W, Walworth, Reuben Hyde
Edited By: Kermit L. Hall, James W. Ely Jr., Joel B. Grossman
Edited By: Kermit L. Hall
Walworth, Reuben Hyde
(b. Bozrah, Conn., 26 Oct. 1788; d. Saratoga Springs, N.Y., 27 Nov. 1867), unconfirmed nominee to the Supreme Court. Walworth studied law with John Russell of Troy, New York, and was admitted to the bar in 1809. In 1817 he was appointed circuit judge of the Supreme Court for the Fourth District of New York; he concurrently served in the U.S. House of Representatives from 1821 to 1823.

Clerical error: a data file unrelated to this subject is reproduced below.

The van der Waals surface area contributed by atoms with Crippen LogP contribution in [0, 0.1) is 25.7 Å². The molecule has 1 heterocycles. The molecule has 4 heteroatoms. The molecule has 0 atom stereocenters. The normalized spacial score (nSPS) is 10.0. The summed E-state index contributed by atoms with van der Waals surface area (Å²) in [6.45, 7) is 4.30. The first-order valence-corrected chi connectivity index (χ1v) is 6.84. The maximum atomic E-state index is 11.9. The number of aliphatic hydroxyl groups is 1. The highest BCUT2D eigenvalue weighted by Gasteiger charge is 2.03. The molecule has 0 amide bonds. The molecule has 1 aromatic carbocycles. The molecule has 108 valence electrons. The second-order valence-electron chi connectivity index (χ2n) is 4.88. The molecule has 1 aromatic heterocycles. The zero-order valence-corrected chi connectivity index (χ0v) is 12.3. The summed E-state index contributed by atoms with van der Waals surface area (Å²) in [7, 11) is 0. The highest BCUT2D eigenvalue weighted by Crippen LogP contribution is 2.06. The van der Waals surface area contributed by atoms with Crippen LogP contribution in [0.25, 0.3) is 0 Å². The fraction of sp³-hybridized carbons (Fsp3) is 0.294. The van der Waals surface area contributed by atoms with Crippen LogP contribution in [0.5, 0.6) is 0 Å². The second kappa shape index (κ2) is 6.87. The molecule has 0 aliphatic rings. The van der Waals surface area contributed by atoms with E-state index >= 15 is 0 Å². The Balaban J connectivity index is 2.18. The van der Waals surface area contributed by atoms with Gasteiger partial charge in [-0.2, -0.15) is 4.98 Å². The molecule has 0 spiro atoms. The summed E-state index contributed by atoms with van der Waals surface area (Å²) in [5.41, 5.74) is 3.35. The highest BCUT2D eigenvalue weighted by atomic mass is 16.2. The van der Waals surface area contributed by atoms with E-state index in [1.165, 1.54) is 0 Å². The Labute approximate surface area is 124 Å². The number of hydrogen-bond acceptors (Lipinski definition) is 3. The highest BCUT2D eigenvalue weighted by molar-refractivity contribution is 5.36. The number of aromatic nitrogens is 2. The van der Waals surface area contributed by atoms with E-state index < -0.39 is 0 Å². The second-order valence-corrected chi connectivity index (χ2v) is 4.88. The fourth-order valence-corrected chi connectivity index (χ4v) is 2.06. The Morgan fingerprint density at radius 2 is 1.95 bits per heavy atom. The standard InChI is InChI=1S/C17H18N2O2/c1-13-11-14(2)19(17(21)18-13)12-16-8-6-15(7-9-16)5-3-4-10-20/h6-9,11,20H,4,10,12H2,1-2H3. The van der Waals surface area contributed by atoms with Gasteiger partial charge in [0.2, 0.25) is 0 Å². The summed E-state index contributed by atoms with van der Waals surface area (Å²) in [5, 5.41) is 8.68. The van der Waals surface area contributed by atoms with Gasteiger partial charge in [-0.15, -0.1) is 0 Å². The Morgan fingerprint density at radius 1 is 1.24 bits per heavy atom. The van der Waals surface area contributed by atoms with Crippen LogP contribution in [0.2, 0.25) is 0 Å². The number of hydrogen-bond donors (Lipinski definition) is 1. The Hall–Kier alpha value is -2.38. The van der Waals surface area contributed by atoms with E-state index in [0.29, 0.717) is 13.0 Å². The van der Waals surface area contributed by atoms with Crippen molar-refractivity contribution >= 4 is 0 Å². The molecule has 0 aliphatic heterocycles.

In 1828 Walworth was appointed chancellor of New York state, where he contributed significantly to equity jurisprudence, producing important decisions on evidence, pleading, *injunctions and arbitration. On 13 March 1844 President John *Tyler nominated Walworth to the Supreme Court to fill the vacancy on the Second Circuit. Walworth’s nomination suffered from Tyler’s lack of support from either Whigs or Democrats. The Senate postponed action on 15 January 1844, and on 17 June 1844 Tyler withdrew Walworth’s name and proposed instead John C. *Spencer. Later Tyler removed Spencer’s name and resubmitted Walworth, who again failed to be confirmed.
Walworth retired as chancellor in 1848, but in 1850 was asked by the Supreme Court to serve as special master in *Pennsylvania v. Wheeling and Belmont Bridge Company (1852). The Court published his extensive report in 1851.
See also nominees, rejection of.
Elizabeth B. Monroe